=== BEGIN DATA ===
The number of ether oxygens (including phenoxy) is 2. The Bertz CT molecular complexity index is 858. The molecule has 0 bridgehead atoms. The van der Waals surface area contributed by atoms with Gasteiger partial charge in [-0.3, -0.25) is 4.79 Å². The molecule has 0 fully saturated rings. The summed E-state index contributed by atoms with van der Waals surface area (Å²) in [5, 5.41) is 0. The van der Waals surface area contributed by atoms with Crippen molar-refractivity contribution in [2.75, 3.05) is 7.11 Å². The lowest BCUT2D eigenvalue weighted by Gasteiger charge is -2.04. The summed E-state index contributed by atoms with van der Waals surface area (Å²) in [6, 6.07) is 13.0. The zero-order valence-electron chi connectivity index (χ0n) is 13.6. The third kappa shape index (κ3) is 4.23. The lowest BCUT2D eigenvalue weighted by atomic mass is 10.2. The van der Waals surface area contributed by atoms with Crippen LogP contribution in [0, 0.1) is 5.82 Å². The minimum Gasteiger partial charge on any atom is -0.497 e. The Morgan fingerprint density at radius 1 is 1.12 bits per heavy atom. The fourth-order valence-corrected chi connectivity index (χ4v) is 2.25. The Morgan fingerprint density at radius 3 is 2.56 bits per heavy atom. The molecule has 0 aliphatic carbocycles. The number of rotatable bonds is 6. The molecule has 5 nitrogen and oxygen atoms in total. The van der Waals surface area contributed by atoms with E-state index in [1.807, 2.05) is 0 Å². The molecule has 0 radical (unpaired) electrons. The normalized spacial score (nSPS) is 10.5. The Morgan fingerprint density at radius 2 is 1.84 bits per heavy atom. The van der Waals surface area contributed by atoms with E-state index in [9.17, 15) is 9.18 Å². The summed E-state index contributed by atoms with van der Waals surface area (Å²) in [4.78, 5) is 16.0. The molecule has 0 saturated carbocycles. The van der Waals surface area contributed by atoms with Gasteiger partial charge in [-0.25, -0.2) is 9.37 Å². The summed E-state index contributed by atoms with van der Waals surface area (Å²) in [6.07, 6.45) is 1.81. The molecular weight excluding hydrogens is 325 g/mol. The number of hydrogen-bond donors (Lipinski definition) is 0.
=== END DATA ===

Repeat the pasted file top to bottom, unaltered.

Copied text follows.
The number of ether oxygens (including phenoxy) is 2. The Bertz CT molecular complexity index is 858. The molecule has 0 bridgehead atoms. The van der Waals surface area contributed by atoms with Gasteiger partial charge in [-0.3, -0.25) is 4.79 Å². The molecule has 0 fully saturated rings. The summed E-state index contributed by atoms with van der Waals surface area (Å²) in [5, 5.41) is 0. The van der Waals surface area contributed by atoms with Crippen molar-refractivity contribution in [2.75, 3.05) is 7.11 Å². The lowest BCUT2D eigenvalue weighted by Gasteiger charge is -2.04. The summed E-state index contributed by atoms with van der Waals surface area (Å²) in [6, 6.07) is 13.0. The zero-order valence-electron chi connectivity index (χ0n) is 13.6. The third kappa shape index (κ3) is 4.23. The lowest BCUT2D eigenvalue weighted by atomic mass is 10.2. The van der Waals surface area contributed by atoms with Crippen LogP contribution in [0, 0.1) is 5.82 Å². The minimum Gasteiger partial charge on any atom is -0.497 e. The Morgan fingerprint density at radius 1 is 1.12 bits per heavy atom. The fourth-order valence-corrected chi connectivity index (χ4v) is 2.25. The Morgan fingerprint density at radius 3 is 2.56 bits per heavy atom. The molecule has 0 aliphatic carbocycles. The number of rotatable bonds is 6. The molecule has 5 nitrogen and oxygen atoms in total. The van der Waals surface area contributed by atoms with E-state index in [1.807, 2.05) is 0 Å². The molecule has 0 radical (unpaired) electrons. The normalized spacial score (nSPS) is 10.5. The Morgan fingerprint density at radius 2 is 1.84 bits per heavy atom. The van der Waals surface area contributed by atoms with E-state index in [9.17, 15) is 9.18 Å². The summed E-state index contributed by atoms with van der Waals surface area (Å²) in [4.78, 5) is 16.0. The molecule has 0 saturated carbocycles. The van der Waals surface area contributed by atoms with Gasteiger partial charge in [-0.25, -0.2) is 9.37 Å². The summed E-state index contributed by atoms with van der Waals surface area (Å²) in [6.07, 6.45) is 1.81. The molecular weight excluding hydrogens is 325 g/mol. The number of hydrogen-bond donors (Lipinski definition) is 0.